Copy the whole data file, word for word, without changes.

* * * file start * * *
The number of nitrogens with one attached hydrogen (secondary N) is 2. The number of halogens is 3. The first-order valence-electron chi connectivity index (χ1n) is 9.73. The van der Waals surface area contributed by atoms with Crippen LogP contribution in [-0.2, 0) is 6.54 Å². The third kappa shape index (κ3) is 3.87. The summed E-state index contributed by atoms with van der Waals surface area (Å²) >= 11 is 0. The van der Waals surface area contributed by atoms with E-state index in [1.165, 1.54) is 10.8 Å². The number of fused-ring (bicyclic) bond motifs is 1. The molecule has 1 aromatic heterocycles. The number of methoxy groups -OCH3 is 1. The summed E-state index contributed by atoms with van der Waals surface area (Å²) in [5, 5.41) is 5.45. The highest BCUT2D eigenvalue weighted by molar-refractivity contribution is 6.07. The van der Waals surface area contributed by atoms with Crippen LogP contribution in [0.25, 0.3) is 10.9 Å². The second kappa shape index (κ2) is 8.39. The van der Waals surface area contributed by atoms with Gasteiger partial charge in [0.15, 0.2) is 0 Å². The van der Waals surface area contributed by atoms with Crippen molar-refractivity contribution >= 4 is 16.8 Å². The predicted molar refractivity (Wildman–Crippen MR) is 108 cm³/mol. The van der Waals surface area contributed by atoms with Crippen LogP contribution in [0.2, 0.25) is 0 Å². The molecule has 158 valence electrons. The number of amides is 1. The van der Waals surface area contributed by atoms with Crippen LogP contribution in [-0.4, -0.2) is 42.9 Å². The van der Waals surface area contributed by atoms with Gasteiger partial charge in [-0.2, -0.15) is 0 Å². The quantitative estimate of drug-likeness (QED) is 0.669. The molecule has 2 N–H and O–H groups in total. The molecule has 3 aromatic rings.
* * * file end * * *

The number of nitrogens with one attached hydrogen (secondary N) is 2. The number of halogens is 3. The first-order valence-electron chi connectivity index (χ1n) is 9.73. The van der Waals surface area contributed by atoms with Crippen LogP contribution in [-0.2, 0) is 6.54 Å². The third kappa shape index (κ3) is 3.87. The summed E-state index contributed by atoms with van der Waals surface area (Å²) >= 11 is 0. The van der Waals surface area contributed by atoms with E-state index in [1.165, 1.54) is 10.8 Å². The number of fused-ring (bicyclic) bond motifs is 1. The molecule has 1 aromatic heterocycles. The number of methoxy groups -OCH3 is 1. The summed E-state index contributed by atoms with van der Waals surface area (Å²) in [5, 5.41) is 5.45. The highest BCUT2D eigenvalue weighted by molar-refractivity contribution is 6.07. The van der Waals surface area contributed by atoms with Crippen LogP contribution in [0.25, 0.3) is 10.9 Å². The second kappa shape index (κ2) is 8.39. The van der Waals surface area contributed by atoms with Gasteiger partial charge in [0.15, 0.2) is 0 Å². The van der Waals surface area contributed by atoms with Crippen molar-refractivity contribution >= 4 is 16.8 Å². The predicted molar refractivity (Wildman–Crippen MR) is 108 cm³/mol. The van der Waals surface area contributed by atoms with Crippen LogP contribution in [0.2, 0.25) is 0 Å². The molecule has 158 valence electrons. The number of amides is 1. The van der Waals surface area contributed by atoms with Crippen LogP contribution in [-0.4, -0.2) is 42.9 Å². The van der Waals surface area contributed by atoms with Gasteiger partial charge in [-0.2, -0.15) is 0 Å². The quantitative estimate of drug-likeness (QED) is 0.669. The molecule has 2 N–H and O–H groups in total. The molecule has 3 aromatic rings.